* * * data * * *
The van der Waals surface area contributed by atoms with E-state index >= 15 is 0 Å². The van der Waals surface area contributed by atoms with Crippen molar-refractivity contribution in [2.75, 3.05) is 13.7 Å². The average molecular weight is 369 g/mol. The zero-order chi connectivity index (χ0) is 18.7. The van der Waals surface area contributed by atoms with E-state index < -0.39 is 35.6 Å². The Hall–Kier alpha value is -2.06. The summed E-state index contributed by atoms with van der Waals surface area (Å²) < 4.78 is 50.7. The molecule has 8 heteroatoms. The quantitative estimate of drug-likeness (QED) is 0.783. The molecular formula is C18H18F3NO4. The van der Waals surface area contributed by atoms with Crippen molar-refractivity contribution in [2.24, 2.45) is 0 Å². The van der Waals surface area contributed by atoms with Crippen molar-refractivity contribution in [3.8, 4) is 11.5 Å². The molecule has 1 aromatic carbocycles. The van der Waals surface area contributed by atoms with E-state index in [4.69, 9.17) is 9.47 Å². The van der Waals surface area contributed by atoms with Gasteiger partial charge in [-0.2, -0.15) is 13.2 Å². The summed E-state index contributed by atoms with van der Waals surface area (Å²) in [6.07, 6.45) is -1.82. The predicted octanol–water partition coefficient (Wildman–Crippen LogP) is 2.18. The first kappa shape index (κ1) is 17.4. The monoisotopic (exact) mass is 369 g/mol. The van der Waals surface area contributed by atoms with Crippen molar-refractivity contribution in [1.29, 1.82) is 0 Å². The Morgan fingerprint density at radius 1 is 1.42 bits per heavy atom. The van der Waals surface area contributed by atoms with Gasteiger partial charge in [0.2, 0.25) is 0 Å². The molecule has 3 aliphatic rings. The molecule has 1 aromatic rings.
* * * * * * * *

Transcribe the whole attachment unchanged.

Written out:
The van der Waals surface area contributed by atoms with E-state index >= 15 is 0 Å². The van der Waals surface area contributed by atoms with Crippen molar-refractivity contribution in [2.75, 3.05) is 13.7 Å². The average molecular weight is 369 g/mol. The zero-order chi connectivity index (χ0) is 18.7. The van der Waals surface area contributed by atoms with E-state index < -0.39 is 35.6 Å². The Hall–Kier alpha value is -2.06. The summed E-state index contributed by atoms with van der Waals surface area (Å²) < 4.78 is 50.7. The molecule has 8 heteroatoms. The quantitative estimate of drug-likeness (QED) is 0.783. The molecular formula is C18H18F3NO4. The van der Waals surface area contributed by atoms with Crippen molar-refractivity contribution in [2.24, 2.45) is 0 Å². The van der Waals surface area contributed by atoms with Crippen molar-refractivity contribution in [3.8, 4) is 11.5 Å². The molecule has 1 aromatic carbocycles. The van der Waals surface area contributed by atoms with E-state index in [4.69, 9.17) is 9.47 Å². The van der Waals surface area contributed by atoms with Gasteiger partial charge in [-0.2, -0.15) is 13.2 Å². The summed E-state index contributed by atoms with van der Waals surface area (Å²) in [6.07, 6.45) is -1.82. The predicted octanol–water partition coefficient (Wildman–Crippen LogP) is 2.18. The first kappa shape index (κ1) is 17.4. The monoisotopic (exact) mass is 369 g/mol. The van der Waals surface area contributed by atoms with Crippen molar-refractivity contribution in [1.29, 1.82) is 0 Å². The Morgan fingerprint density at radius 1 is 1.42 bits per heavy atom. The van der Waals surface area contributed by atoms with Gasteiger partial charge in [0.2, 0.25) is 0 Å². The molecule has 3 aliphatic rings. The molecule has 1 aromatic rings.